Melanoma; Tyrosinase; Malignant transformations; Telomerase


This year 76,690 individuals in the U.S. will be diagnosed and 9,480 will die from melanoma [1]. Current chemotherapies used in the treatment of metastatic melanomas fail to show specificity for malignant transformations and hence demonstrate toxicity against normal cells, as well as stem cells [2]. Molecularly targeted therapies with low toxicity against telomerase, a protein known to be over expressed in malignant cells, have been established, however, drug resistance is still a major concern [3]. In this study, we explored a potent and less toxic approach for melanoma therapy using Toligo, an oligonucleotide homologous to the 3’ telomere overhang. Telomeres are protective structures composed of tandem nucleotide repeats (TTAGGG) at the ends of chromosomes, which allow cells to distinguish between healthy and damaged chromosome ends [4]. Disruption of the telomere overhang leads to DNA damage responses (DDRs) [4], and ultimately apoptosis and/or senescence [2,5-7], 103 making targeted telomere disruption an attractive anti-cancer therapeutic option [8]. T104 oligo, an 11-base oligonucleotide, has been proposed to prevent telomere stabilization [9], and induces apoptosis and differentiation in malignant cells with little or no effect on normal cells [2,10,11]. Furthermore, T-oligo can be used in cancer cells to study the different mechanism of DDRs caused by telomere disruption [5,10]. Thus, T-oligo is being investigated as a novel cancer therapeutic. It has been shown that p53 plays a major role in the intrinsic and extrinsic apoptotic pathways [12,13] and p53 wild-type cell lines undergo increased apoptosis compared to p53 mutant lines [13]. Although MM-AN cells do not have active p53, they do contain its homologue p73, which is believed to compensate in part for the induction of apoptosis normally mediated by p53 [5]. E2F1 is a transcription factor that plays important roles in regulating the action of tumor suppressor proteins and directly activates p73 [14]. Previously, our group has shown strong evidence suggesting that these aforementioned proteins cooperate to induce DDRs after T-oligo treatment in MM-AN melanoma cells [5]. However, their roles in cells insensitive to T-oligo treatment, such as RPM-EP cells, have not yet been established.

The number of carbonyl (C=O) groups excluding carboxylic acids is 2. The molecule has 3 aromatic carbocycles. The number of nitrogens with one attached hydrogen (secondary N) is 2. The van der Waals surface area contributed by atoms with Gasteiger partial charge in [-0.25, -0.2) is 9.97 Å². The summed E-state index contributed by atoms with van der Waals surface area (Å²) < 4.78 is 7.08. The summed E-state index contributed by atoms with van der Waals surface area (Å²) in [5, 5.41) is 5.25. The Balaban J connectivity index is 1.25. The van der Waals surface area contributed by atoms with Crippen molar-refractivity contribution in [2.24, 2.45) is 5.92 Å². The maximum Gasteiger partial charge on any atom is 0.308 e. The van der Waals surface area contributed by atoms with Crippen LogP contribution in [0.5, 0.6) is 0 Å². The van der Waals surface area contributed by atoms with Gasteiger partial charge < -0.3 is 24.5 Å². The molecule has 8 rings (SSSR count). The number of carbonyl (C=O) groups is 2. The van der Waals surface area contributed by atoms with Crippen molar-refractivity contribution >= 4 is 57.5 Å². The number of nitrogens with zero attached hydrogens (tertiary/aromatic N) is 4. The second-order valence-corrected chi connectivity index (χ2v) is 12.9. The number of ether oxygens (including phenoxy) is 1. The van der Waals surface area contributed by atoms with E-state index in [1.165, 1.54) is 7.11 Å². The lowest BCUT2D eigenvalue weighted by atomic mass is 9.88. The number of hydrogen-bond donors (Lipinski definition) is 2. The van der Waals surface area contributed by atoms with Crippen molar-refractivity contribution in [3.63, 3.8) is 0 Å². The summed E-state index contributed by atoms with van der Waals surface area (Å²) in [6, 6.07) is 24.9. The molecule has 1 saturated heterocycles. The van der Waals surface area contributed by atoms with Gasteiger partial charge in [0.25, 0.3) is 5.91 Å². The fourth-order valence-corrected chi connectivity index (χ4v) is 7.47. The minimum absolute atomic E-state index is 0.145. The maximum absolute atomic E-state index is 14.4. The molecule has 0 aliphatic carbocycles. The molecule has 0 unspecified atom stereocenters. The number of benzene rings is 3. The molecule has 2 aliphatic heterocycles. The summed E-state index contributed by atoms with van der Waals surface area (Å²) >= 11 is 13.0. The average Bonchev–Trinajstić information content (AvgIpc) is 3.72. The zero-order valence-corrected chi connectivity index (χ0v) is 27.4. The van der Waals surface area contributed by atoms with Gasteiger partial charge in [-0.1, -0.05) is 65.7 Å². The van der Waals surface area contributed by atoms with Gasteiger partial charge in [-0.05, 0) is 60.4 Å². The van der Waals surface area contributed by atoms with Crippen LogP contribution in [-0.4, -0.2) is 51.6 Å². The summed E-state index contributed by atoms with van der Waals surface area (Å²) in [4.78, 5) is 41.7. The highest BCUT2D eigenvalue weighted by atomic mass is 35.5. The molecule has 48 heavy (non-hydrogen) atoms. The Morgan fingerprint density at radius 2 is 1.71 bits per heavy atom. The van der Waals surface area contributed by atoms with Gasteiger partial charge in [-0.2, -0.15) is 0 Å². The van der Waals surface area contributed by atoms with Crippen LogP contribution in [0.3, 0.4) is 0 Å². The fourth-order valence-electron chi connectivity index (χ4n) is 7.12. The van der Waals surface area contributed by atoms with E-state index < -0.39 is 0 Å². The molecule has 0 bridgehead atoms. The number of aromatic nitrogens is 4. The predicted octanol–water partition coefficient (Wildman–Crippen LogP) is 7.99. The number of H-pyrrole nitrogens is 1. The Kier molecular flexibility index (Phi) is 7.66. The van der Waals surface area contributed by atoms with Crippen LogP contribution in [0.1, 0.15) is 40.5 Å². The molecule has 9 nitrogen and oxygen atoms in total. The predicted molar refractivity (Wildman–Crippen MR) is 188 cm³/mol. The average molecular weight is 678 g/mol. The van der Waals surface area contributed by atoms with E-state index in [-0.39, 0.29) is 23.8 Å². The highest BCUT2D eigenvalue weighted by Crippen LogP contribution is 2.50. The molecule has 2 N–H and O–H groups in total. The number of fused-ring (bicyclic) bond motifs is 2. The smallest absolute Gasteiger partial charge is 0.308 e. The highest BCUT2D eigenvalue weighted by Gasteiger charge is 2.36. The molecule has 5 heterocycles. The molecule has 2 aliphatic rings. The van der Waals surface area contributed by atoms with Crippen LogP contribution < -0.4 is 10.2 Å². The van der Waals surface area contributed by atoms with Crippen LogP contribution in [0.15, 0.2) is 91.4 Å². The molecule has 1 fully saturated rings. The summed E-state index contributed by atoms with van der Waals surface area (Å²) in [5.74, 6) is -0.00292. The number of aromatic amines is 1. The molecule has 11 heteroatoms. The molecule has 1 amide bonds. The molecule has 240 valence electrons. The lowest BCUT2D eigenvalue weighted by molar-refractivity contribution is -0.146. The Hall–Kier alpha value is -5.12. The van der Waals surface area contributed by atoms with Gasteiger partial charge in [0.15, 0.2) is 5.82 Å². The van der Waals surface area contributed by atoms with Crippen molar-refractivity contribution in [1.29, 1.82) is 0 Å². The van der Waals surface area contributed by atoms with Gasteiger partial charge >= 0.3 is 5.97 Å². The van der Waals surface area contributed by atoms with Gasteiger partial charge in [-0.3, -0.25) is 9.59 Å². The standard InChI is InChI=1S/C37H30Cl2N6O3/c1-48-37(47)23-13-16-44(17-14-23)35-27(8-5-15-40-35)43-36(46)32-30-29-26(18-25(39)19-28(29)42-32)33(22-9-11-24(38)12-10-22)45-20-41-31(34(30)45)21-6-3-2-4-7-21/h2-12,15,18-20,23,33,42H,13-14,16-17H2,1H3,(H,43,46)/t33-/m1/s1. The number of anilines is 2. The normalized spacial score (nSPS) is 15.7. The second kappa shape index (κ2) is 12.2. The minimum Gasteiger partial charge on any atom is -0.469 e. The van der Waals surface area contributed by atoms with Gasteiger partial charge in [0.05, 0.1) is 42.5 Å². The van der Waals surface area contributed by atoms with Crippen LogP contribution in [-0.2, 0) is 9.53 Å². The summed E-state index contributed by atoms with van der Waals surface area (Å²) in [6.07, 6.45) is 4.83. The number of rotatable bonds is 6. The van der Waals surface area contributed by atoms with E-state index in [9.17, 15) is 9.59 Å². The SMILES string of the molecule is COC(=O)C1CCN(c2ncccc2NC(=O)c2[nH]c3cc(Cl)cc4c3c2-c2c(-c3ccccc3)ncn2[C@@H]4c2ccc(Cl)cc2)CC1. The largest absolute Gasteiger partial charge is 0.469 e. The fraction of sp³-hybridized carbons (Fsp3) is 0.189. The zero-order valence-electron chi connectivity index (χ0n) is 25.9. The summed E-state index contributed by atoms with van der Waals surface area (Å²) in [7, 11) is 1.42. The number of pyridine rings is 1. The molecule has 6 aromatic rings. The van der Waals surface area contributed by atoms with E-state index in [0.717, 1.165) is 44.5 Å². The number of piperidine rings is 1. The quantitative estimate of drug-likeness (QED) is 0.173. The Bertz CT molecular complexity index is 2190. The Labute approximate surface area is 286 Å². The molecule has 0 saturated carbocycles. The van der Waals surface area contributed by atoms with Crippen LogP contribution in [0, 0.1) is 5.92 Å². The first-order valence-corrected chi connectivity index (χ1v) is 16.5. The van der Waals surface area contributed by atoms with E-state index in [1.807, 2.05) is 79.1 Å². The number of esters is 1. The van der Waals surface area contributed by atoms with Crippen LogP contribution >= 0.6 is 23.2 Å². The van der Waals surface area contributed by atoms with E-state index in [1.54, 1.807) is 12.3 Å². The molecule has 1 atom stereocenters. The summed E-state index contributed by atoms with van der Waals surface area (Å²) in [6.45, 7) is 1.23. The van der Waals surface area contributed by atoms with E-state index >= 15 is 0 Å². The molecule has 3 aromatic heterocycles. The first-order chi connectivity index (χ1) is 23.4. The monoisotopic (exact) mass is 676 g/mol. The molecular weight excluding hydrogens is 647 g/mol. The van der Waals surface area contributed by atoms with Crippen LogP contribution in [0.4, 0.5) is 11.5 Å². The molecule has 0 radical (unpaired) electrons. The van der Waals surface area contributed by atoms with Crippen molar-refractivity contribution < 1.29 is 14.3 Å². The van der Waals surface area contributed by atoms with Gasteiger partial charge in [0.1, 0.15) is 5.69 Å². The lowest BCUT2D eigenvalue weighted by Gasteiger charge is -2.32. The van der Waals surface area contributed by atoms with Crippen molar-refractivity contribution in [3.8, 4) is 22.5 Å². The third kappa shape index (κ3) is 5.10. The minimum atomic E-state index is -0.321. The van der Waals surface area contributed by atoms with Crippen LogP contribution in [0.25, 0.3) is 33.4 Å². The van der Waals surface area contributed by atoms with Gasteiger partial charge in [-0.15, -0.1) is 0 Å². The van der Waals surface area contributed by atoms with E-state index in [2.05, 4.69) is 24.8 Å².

Phosphorylation of γH2AX is one of the key events associated with DDRs [15]. Eller et al. [15] have demonstrated that cells treated with T-oligo contain foci that co-localize with telomeres. We have previously demonstrated that T-oligo up regulates differentiation markers Tyrosinase, MART-1, TRP-1, and HMB-45 (gp-100) in vitro [2,9]. These proteins are tumor associated antigens (TAAs) that induce differentiation, and are potential targets for melanoma immunotherapy [2,17-19]. In the present investigation, the efficacy of T-oligo was studied on a panel of 6 melanoma cell lines, since melanoma cells express heterogeneity [20]. We also examined the uptake of T-oligo in MM-AN and RPM-EP melanoma cells, as well as the induction of DDRs after treatment in vitro. Furthermore, we investigated the efficacy of T-oligo after delivery in vivo using Alzet pumps. Additionally, T-oligo’s effect on several differentiation markers/TAAs, such as tyrosinase, MART-1, TRP-1 and gp-100 was studied in vitro and in vivo. Our results further characterize T-oligo’s signalling mechanism and establish key downstream signalling targets involved in mediating Toligo induced anticancer effects.